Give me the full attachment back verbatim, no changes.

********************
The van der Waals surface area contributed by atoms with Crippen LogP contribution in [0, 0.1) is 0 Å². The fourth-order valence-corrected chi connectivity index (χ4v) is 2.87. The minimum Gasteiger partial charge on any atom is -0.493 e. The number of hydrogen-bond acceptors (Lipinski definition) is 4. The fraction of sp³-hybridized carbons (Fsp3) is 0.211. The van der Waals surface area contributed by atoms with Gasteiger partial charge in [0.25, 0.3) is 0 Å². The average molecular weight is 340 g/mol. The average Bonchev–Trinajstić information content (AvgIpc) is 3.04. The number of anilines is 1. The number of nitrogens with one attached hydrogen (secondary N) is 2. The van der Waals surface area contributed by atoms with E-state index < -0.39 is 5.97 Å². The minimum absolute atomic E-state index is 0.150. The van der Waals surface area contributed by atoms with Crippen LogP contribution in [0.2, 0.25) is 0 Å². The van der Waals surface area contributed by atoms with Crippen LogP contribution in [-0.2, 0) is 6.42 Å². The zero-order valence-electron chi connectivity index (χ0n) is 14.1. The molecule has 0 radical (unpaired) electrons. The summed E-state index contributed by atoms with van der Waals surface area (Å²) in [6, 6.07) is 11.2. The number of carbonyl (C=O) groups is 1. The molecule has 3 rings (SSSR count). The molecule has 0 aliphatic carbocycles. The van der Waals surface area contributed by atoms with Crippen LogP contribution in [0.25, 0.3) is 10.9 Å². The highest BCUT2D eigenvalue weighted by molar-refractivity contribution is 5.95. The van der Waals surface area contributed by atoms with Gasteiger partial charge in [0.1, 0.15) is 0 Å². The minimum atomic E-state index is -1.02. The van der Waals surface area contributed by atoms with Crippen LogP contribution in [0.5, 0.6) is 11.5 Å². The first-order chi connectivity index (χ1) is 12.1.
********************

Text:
The van der Waals surface area contributed by atoms with Crippen LogP contribution in [0, 0.1) is 0 Å². The fourth-order valence-corrected chi connectivity index (χ4v) is 2.87. The minimum Gasteiger partial charge on any atom is -0.493 e. The number of hydrogen-bond acceptors (Lipinski definition) is 4. The fraction of sp³-hybridized carbons (Fsp3) is 0.211. The van der Waals surface area contributed by atoms with Gasteiger partial charge in [0.25, 0.3) is 0 Å². The average molecular weight is 340 g/mol. The average Bonchev–Trinajstić information content (AvgIpc) is 3.04. The number of anilines is 1. The number of nitrogens with one attached hydrogen (secondary N) is 2. The van der Waals surface area contributed by atoms with E-state index < -0.39 is 5.97 Å². The minimum absolute atomic E-state index is 0.150. The van der Waals surface area contributed by atoms with Crippen LogP contribution in [0.2, 0.25) is 0 Å². The van der Waals surface area contributed by atoms with Crippen LogP contribution in [-0.2, 0) is 6.42 Å². The zero-order valence-electron chi connectivity index (χ0n) is 14.1. The molecule has 0 radical (unpaired) electrons. The summed E-state index contributed by atoms with van der Waals surface area (Å²) in [6, 6.07) is 11.2. The number of carbonyl (C=O) groups is 1. The molecule has 3 rings (SSSR count). The molecule has 0 aliphatic carbocycles. The van der Waals surface area contributed by atoms with Crippen LogP contribution in [0.25, 0.3) is 10.9 Å². The highest BCUT2D eigenvalue weighted by molar-refractivity contribution is 5.95. The van der Waals surface area contributed by atoms with Gasteiger partial charge in [0.1, 0.15) is 0 Å². The minimum atomic E-state index is -1.02. The van der Waals surface area contributed by atoms with Crippen LogP contribution in [0.5, 0.6) is 11.5 Å². The first-order chi connectivity index (χ1) is 12.1.